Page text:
Page 437 - Gay Pioneers: How Drummer Shaped Gay Popular Culture 1965-1999
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Jack Fritscher              Chapter 17                       419

             queens thwacked with pig bladders. Suddenly we saw the stunned and sweat-
             ing keynote speaker Edmund White, who is younger than I, wobble down
             the stage steps toward the empty seats around us. He was having the vapors,
             flushed, feigning, and fanning himself as melodramatically as a Southern
             Belle with his manuscript pages.
                “Is it hot in here?” He gasped, sweating calories. “Has someone used up
             all the oxygen?”
                We took the pudgy pink hand he fluttered at us, as if we were groupies,
             so we could lean into a close-up shot of him playing the Great Man. We
             reassured him. An hour later at a very private garden party under whisper-
             ing palms, White’s pit crew had re-inflated his ego, and enthroned him in
             a white rattan chaise from which he reigned imperiously, staring into mid-
             distance, making fanning gestures tinier than the Queen Mum waving from
             a golden landau. My better angels kept me from telling Eddie what Robert
             Mapplethorpe and Elizabeth Gershman thought of him.
                In 1989, a year before the ABA, Elizabeth Gershman confessed to me—
             who had advised her to be careful about rivalries—that she had written a
             friendly letter to White requesting his generosity in throwing a bit of sup-
             port to her fledgling Knights Press by writing a pre-publication quote for
             a couple of books including Some Dance. He begged off in a one-sentence
             postcard. Hurt by what she called condescension, she was in no mood to
             deal with another “gay godfather” like Alyson whom she alleged was black-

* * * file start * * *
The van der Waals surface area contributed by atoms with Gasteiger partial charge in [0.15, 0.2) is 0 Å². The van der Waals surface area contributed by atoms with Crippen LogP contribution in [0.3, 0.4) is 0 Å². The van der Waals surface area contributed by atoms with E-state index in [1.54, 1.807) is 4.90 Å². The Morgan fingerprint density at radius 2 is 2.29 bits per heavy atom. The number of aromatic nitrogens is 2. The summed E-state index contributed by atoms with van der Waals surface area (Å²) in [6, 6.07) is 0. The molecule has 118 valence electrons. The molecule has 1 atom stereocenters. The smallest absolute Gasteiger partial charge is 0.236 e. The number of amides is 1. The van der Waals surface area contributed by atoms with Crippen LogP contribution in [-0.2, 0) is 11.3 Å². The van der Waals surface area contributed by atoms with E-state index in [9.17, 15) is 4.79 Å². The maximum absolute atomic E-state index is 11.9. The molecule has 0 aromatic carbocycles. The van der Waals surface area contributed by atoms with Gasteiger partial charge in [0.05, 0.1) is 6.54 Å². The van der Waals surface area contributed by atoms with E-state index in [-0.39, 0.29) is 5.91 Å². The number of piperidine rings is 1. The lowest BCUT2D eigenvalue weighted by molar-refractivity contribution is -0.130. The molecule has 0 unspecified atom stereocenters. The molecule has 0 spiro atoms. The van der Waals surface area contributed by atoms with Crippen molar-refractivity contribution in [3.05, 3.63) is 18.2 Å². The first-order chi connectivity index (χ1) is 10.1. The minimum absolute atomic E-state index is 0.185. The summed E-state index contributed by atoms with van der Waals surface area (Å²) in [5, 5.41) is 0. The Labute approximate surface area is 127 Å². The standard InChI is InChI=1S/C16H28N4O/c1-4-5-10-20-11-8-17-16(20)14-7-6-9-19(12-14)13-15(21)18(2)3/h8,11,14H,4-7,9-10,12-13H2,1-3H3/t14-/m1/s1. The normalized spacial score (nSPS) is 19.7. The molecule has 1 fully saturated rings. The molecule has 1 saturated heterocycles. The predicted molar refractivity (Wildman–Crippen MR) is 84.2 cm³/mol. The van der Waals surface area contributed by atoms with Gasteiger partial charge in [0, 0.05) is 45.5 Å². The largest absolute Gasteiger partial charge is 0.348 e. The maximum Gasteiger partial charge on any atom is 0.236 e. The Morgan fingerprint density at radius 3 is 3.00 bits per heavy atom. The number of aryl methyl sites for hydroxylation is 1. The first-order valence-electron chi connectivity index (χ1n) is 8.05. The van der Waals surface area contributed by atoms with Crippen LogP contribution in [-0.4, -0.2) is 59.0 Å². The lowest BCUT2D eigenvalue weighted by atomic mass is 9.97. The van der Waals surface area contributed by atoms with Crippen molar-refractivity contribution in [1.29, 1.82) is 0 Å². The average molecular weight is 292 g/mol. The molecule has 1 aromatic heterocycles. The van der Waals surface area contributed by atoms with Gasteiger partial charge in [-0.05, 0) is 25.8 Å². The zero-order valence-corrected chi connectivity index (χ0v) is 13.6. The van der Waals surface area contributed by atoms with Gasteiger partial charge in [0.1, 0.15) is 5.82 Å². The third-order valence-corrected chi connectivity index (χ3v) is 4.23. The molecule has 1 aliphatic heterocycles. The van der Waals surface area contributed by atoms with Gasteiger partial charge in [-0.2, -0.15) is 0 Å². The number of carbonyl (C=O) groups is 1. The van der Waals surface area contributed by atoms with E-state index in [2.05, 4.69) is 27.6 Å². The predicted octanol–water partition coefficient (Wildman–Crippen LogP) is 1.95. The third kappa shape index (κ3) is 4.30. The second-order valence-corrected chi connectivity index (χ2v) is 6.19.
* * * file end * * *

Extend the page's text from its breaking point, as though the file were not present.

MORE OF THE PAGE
balling Knights Press the way the literary Mafia refused to deal with her
             or her books. The one exception was Boston culture critic Michael Bronski
             who, contradicting White, supported her books like my Some Dance with
             perceptive and positive reviews.
                Michael Bronski wrote in The Guide, Boston, July 1990:

                Jack Fritscher’s mammoth chronicle of Castro Street, Some Dance to
                Remember, is, at heart, an historical epic: a tale of heroes struggling
                against not only one another, but fate and history as well. That his
                protagonists are leathermen, musclemen, and pornographers whose
                battles are against hate, repression, and AIDS only heightens the
                book’s sweeping epic stature. Like the huge, hyper-masculine stone
                figure that graces Fritscher’s cover, the characters loom large both
                on the page and in their own lives. At the center of Some Dance
                to Remember is the romance of Ryan O’Hara, topman/porn-scrib-
                bler/erotic philosopher/ex-seminarian, and Kick Sorenson, a blond
                bodybuilder who gets higher on pumping up than on any of the
                drugs he and Ryan take to enhance their musclesex. Focusing on

               ©Jack Fritscher, Ph.D., All Rights Reserved—posted 03-14-2017
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